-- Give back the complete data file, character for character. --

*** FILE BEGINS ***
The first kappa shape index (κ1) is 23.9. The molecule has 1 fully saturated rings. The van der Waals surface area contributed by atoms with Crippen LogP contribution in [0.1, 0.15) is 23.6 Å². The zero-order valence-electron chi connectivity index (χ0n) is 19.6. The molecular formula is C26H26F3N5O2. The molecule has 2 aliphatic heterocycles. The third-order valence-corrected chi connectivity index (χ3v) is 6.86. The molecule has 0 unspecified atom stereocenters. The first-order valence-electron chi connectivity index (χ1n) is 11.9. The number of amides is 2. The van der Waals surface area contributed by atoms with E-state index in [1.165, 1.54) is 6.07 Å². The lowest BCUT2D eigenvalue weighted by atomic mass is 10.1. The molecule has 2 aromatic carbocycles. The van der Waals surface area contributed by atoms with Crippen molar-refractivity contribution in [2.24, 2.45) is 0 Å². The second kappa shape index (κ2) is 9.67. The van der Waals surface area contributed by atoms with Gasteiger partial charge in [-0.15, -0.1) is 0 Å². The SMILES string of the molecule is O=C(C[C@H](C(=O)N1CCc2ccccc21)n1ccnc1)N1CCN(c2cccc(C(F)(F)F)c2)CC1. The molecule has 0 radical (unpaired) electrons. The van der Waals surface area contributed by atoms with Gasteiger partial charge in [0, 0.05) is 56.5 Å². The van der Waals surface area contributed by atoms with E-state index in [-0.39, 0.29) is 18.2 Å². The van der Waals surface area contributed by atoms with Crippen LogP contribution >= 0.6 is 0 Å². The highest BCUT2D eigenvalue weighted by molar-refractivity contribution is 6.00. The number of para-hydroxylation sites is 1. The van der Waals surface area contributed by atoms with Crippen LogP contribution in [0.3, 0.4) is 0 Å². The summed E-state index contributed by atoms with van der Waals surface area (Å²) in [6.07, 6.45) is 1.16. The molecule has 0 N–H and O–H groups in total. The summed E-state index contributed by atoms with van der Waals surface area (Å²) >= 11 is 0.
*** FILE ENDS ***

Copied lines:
The first kappa shape index (κ1) is 23.9. The molecule has 1 fully saturated rings. The van der Waals surface area contributed by atoms with Crippen LogP contribution in [0.1, 0.15) is 23.6 Å². The zero-order valence-electron chi connectivity index (χ0n) is 19.6. The molecular formula is C26H26F3N5O2. The molecule has 2 aliphatic heterocycles. The third-order valence-corrected chi connectivity index (χ3v) is 6.86. The molecule has 0 unspecified atom stereocenters. The first-order valence-electron chi connectivity index (χ1n) is 11.9. The number of amides is 2. The van der Waals surface area contributed by atoms with E-state index in [1.165, 1.54) is 6.07 Å². The lowest BCUT2D eigenvalue weighted by atomic mass is 10.1. The molecule has 2 aromatic carbocycles. The van der Waals surface area contributed by atoms with Crippen molar-refractivity contribution in [2.24, 2.45) is 0 Å². The second kappa shape index (κ2) is 9.67. The van der Waals surface area contributed by atoms with Gasteiger partial charge in [-0.15, -0.1) is 0 Å². The SMILES string of the molecule is O=C(C[C@H](C(=O)N1CCc2ccccc21)n1ccnc1)N1CCN(c2cccc(C(F)(F)F)c2)CC1. The molecule has 0 radical (unpaired) electrons. The van der Waals surface area contributed by atoms with Gasteiger partial charge in [0, 0.05) is 56.5 Å². The van der Waals surface area contributed by atoms with E-state index in [-0.39, 0.29) is 18.2 Å². The van der Waals surface area contributed by atoms with Crippen LogP contribution >= 0.6 is 0 Å². The highest BCUT2D eigenvalue weighted by molar-refractivity contribution is 6.00. The number of para-hydroxylation sites is 1. The van der Waals surface area contributed by atoms with Crippen LogP contribution in [0.3, 0.4) is 0 Å². The summed E-state index contributed by atoms with van der Waals surface area (Å²) in [6.07, 6.45) is 1.16. The molecule has 0 N–H and O–H groups in total. The summed E-state index contributed by atoms with van der Waals surface area (Å²) >= 11 is 0.